Chapter 13 - Stack
13.1 Hardware Stack
The x86 CPU supports instructions to manipulate a stack of 32-bit values in memory. You may push and pop from the stack to save and restore values of registers. This allows you to save/restore your registers when you make function calls. The stack pointer (ESP) stores the memory address of the top of the stack which is the last 4-byte value that was pushed. If you remember, the stack grows downwards in memory so the top of the stack will have the smallest memory address. The program below (stack1.asm) pushes 4 numbers and stores the address in the ESP register after each of the pushes. You can see how the memory address stored in ESP decreases by 4 bytes after each number is pushed.
push eax ;push eax to top of stack: decrement esp by 4 then copy the value in eax to the memory address in esp
pop eax ;pop top of stack to eax: copy value (4 bytes) in memory address at esp then increment esp by 4
13.2 Calling Convention and the Stack
A calling convention is a standardized method for functions/subroutines to be implemented in programming languages. This allows a program in one language to call functions in another language. It involves how to pass variables, how to return a value, and how to save registers to the stack. Below is a brief explanation of the C Calling Convention and how the stack is used.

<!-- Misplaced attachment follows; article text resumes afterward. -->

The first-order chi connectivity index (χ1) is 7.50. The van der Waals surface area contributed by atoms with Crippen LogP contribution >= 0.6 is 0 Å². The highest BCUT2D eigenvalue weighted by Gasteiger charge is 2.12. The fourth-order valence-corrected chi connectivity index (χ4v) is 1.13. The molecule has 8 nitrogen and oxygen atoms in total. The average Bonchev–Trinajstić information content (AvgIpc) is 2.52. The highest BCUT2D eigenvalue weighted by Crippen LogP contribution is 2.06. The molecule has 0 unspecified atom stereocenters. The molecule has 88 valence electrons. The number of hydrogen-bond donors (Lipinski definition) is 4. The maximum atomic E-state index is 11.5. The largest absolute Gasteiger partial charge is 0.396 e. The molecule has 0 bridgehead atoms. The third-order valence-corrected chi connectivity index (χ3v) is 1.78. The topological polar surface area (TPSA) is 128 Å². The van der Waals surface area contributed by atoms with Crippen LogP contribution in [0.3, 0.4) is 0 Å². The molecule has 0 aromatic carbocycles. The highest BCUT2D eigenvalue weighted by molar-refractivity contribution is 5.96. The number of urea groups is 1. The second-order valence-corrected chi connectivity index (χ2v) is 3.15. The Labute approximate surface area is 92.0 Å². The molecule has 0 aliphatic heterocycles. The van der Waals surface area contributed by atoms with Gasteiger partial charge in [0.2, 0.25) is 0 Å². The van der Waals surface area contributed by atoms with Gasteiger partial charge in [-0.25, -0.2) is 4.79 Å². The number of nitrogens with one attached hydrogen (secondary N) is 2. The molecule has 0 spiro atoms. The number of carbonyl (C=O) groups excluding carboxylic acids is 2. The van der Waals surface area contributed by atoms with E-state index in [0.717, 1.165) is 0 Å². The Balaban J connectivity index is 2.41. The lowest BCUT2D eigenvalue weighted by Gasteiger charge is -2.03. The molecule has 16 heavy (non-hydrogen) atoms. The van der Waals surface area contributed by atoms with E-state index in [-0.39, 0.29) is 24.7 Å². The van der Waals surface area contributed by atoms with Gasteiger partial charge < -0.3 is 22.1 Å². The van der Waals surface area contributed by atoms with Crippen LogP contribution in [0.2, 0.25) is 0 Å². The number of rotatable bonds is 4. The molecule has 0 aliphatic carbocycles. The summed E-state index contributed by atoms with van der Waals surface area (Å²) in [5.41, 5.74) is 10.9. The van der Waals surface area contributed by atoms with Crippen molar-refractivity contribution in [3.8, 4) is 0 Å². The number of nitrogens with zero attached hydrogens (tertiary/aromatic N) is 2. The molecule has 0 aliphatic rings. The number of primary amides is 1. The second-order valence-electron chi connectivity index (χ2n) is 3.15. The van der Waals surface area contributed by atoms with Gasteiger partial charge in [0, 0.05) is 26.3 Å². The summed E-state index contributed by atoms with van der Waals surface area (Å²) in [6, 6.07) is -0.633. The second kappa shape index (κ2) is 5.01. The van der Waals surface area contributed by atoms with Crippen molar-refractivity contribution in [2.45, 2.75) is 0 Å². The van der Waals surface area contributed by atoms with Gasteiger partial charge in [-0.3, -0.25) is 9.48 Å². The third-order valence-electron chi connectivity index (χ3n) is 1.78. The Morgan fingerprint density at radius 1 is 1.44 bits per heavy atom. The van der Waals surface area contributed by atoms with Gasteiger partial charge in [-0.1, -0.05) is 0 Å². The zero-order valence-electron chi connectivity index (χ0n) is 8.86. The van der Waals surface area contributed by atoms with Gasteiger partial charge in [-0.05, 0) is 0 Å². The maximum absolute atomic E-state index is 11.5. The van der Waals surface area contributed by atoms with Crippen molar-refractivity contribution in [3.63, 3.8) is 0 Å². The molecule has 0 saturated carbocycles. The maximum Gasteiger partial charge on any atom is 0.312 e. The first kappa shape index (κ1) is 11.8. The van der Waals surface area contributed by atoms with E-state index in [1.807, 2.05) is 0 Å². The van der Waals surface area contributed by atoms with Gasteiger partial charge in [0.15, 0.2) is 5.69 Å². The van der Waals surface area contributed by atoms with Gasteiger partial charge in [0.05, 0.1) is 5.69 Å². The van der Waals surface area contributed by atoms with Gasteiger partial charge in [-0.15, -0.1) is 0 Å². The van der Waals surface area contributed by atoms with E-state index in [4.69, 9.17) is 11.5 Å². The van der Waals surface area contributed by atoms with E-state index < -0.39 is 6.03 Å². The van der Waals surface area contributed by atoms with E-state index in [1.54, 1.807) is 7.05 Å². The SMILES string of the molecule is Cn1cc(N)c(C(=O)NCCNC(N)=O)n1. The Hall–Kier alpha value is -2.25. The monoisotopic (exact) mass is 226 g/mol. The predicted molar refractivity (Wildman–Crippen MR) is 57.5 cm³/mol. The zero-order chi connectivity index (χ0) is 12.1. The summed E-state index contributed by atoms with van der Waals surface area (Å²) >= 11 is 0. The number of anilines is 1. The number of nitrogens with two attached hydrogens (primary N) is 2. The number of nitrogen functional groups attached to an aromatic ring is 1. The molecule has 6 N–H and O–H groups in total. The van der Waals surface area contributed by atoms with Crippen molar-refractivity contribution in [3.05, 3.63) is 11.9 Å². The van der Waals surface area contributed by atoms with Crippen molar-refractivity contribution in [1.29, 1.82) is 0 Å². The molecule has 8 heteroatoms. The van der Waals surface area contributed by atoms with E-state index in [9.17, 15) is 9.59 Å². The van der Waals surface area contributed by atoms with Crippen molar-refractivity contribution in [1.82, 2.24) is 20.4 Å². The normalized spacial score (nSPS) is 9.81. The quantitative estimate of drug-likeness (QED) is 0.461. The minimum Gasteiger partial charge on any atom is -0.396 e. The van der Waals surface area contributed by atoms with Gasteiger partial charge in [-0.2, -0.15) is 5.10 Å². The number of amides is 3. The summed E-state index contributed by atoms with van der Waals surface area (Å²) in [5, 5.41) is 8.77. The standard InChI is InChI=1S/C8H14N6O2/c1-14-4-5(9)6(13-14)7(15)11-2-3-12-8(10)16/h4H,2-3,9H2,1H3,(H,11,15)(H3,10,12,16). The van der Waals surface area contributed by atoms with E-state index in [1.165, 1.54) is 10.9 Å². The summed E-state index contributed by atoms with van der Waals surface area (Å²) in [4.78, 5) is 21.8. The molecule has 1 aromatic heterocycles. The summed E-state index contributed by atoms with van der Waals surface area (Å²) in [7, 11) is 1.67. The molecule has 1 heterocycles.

1. Caller saves (push) registers EAX, ECX, and ECX (if caller needs to save)
2. Push parameters to stack in reverse order
3. Use the call instruction which places the return address on top of the stack and branches to the function
1. Push EBP onto stack and copy ESP into EBP
2. Allocate local variables onto the stack
3. Save (push) registers EBX, EDI, and ESI (if callee needs to use)
1. Leave the return value in EAX
2. Restore values of EDI and ESI
3. Deallocate local variables by popping them from stack (or move EBP to ESP)
4. Restore caller's EBP
5. Use the ret instruction
Since we are not using the calling
convention when calling the printf function, you may have noticed we lose the
values in registers EAX, ECX, and EDX.
13.3 Call and Return
The call and return allows your program to call and return from a subroutine. It is used by the calling convention discussed in the previous section.
call Label ;push the return address onto the stack and jump to Label
ret ;pop the return address from the stack and jump
format PE console include 'win32ax.inc' ;======================================= section '.text' code readable executable ;======================================= start: call subroutine1 call subroutine2 invoke Sleep,-1 subroutine1: cinvoke printf,"Inside subroutine1 %c", 10 ret subroutine2: cinvoke printf,"Inside subroutine2 %c", 10 ret ;====================================== ;section '.data' data readable writeable ;====================================== A dd 0 B dd 0 C dd 0 D dd 0 ;==================================== section '.idata' import data readable ;==================================== library msvcrt,'msvcrt.dll',kernel32,'kernel32.dll' import msvcrt,printf,'printf' import kernel32,Sleep,'Sleep'